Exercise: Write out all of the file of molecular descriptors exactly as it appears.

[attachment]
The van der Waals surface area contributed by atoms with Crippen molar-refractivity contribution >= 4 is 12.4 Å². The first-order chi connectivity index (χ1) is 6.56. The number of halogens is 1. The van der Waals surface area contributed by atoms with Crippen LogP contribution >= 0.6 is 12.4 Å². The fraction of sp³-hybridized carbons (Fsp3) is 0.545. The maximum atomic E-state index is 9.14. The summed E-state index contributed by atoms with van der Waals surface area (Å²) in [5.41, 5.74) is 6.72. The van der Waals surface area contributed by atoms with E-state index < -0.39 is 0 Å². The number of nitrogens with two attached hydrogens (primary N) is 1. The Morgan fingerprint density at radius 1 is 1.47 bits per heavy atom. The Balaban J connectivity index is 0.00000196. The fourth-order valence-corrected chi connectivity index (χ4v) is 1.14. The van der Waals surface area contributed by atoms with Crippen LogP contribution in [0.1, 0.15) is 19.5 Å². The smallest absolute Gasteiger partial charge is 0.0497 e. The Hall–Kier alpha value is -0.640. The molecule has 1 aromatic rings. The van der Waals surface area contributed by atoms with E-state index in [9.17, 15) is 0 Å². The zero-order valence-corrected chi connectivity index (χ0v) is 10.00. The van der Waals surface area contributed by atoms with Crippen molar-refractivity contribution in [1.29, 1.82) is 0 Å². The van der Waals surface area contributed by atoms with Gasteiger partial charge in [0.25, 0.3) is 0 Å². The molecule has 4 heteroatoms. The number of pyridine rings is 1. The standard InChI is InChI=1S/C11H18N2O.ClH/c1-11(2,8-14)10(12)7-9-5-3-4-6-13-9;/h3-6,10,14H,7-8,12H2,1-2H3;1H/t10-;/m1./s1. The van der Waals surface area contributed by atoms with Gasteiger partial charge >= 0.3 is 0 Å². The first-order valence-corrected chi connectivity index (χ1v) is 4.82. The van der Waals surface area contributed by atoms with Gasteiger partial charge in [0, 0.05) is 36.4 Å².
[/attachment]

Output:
The van der Waals surface area contributed by atoms with Crippen molar-refractivity contribution >= 4 is 12.4 Å². The first-order chi connectivity index (χ1) is 6.56. The number of halogens is 1. The van der Waals surface area contributed by atoms with Crippen LogP contribution >= 0.6 is 12.4 Å². The fraction of sp³-hybridized carbons (Fsp3) is 0.545. The maximum atomic E-state index is 9.14. The summed E-state index contributed by atoms with van der Waals surface area (Å²) in [5.41, 5.74) is 6.72. The van der Waals surface area contributed by atoms with E-state index < -0.39 is 0 Å². The number of nitrogens with two attached hydrogens (primary N) is 1. The Morgan fingerprint density at radius 1 is 1.47 bits per heavy atom. The Balaban J connectivity index is 0.00000196. The fourth-order valence-corrected chi connectivity index (χ4v) is 1.14. The van der Waals surface area contributed by atoms with Crippen LogP contribution in [0.1, 0.15) is 19.5 Å². The smallest absolute Gasteiger partial charge is 0.0497 e. The Hall–Kier alpha value is -0.640. The molecule has 1 aromatic rings. The van der Waals surface area contributed by atoms with E-state index in [9.17, 15) is 0 Å². The zero-order valence-corrected chi connectivity index (χ0v) is 10.00. The van der Waals surface area contributed by atoms with Crippen molar-refractivity contribution in [1.29, 1.82) is 0 Å². The van der Waals surface area contributed by atoms with Gasteiger partial charge in [0.25, 0.3) is 0 Å². The molecule has 4 heteroatoms. The number of pyridine rings is 1. The standard InChI is InChI=1S/C11H18N2O.ClH/c1-11(2,8-14)10(12)7-9-5-3-4-6-13-9;/h3-6,10,14H,7-8,12H2,1-2H3;1H/t10-;/m1./s1. The van der Waals surface area contributed by atoms with Gasteiger partial charge >= 0.3 is 0 Å². The first-order valence-corrected chi connectivity index (χ1v) is 4.82. The van der Waals surface area contributed by atoms with Gasteiger partial charge in [0, 0.05) is 36.4 Å².